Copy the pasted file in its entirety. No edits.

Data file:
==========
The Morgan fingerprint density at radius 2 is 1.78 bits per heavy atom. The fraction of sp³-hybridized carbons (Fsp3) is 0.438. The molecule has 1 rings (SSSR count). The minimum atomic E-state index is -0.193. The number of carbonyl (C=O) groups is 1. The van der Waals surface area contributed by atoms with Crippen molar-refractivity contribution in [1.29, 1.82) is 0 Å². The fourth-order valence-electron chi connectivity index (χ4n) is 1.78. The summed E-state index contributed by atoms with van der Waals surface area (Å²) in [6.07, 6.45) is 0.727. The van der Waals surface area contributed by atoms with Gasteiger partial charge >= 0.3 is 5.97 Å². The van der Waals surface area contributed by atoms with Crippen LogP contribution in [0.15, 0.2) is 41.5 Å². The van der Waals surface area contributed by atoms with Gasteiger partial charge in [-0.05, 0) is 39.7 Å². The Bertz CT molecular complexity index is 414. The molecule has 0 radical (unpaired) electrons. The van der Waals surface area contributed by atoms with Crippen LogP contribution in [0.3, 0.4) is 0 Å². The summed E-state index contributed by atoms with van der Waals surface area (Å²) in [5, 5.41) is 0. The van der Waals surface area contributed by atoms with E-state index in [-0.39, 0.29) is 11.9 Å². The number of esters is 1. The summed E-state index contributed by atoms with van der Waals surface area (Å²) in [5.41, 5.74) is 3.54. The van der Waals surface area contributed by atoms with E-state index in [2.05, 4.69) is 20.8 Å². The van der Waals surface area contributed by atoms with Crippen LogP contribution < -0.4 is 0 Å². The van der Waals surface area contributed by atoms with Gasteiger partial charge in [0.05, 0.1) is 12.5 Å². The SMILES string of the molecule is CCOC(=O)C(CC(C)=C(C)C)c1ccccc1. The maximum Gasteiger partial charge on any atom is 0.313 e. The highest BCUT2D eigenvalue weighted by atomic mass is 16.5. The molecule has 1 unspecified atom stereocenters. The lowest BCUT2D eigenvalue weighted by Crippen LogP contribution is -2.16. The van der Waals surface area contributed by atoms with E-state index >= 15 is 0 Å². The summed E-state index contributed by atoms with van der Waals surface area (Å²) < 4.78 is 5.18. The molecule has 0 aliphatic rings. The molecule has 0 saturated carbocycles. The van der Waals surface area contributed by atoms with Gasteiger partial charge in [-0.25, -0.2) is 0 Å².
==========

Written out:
The Morgan fingerprint density at radius 2 is 1.78 bits per heavy atom. The fraction of sp³-hybridized carbons (Fsp3) is 0.438. The molecule has 1 rings (SSSR count). The minimum atomic E-state index is -0.193. The number of carbonyl (C=O) groups is 1. The van der Waals surface area contributed by atoms with Crippen molar-refractivity contribution in [1.29, 1.82) is 0 Å². The fourth-order valence-electron chi connectivity index (χ4n) is 1.78. The summed E-state index contributed by atoms with van der Waals surface area (Å²) in [6.07, 6.45) is 0.727. The van der Waals surface area contributed by atoms with Gasteiger partial charge >= 0.3 is 5.97 Å². The van der Waals surface area contributed by atoms with Crippen LogP contribution in [0.15, 0.2) is 41.5 Å². The van der Waals surface area contributed by atoms with Gasteiger partial charge in [-0.05, 0) is 39.7 Å². The Bertz CT molecular complexity index is 414. The molecule has 0 radical (unpaired) electrons. The van der Waals surface area contributed by atoms with Crippen LogP contribution in [0.3, 0.4) is 0 Å². The summed E-state index contributed by atoms with van der Waals surface area (Å²) in [5, 5.41) is 0. The van der Waals surface area contributed by atoms with E-state index in [-0.39, 0.29) is 11.9 Å². The number of esters is 1. The summed E-state index contributed by atoms with van der Waals surface area (Å²) in [5.41, 5.74) is 3.54. The van der Waals surface area contributed by atoms with E-state index in [2.05, 4.69) is 20.8 Å². The van der Waals surface area contributed by atoms with Crippen LogP contribution < -0.4 is 0 Å². The van der Waals surface area contributed by atoms with Gasteiger partial charge in [0.05, 0.1) is 12.5 Å². The SMILES string of the molecule is CCOC(=O)C(CC(C)=C(C)C)c1ccccc1. The maximum Gasteiger partial charge on any atom is 0.313 e. The highest BCUT2D eigenvalue weighted by atomic mass is 16.5. The molecule has 1 unspecified atom stereocenters. The lowest BCUT2D eigenvalue weighted by Crippen LogP contribution is -2.16. The van der Waals surface area contributed by atoms with E-state index >= 15 is 0 Å². The summed E-state index contributed by atoms with van der Waals surface area (Å²) < 4.78 is 5.18. The molecule has 0 aliphatic rings. The molecule has 0 saturated carbocycles. The van der Waals surface area contributed by atoms with Gasteiger partial charge in [-0.25, -0.2) is 0 Å².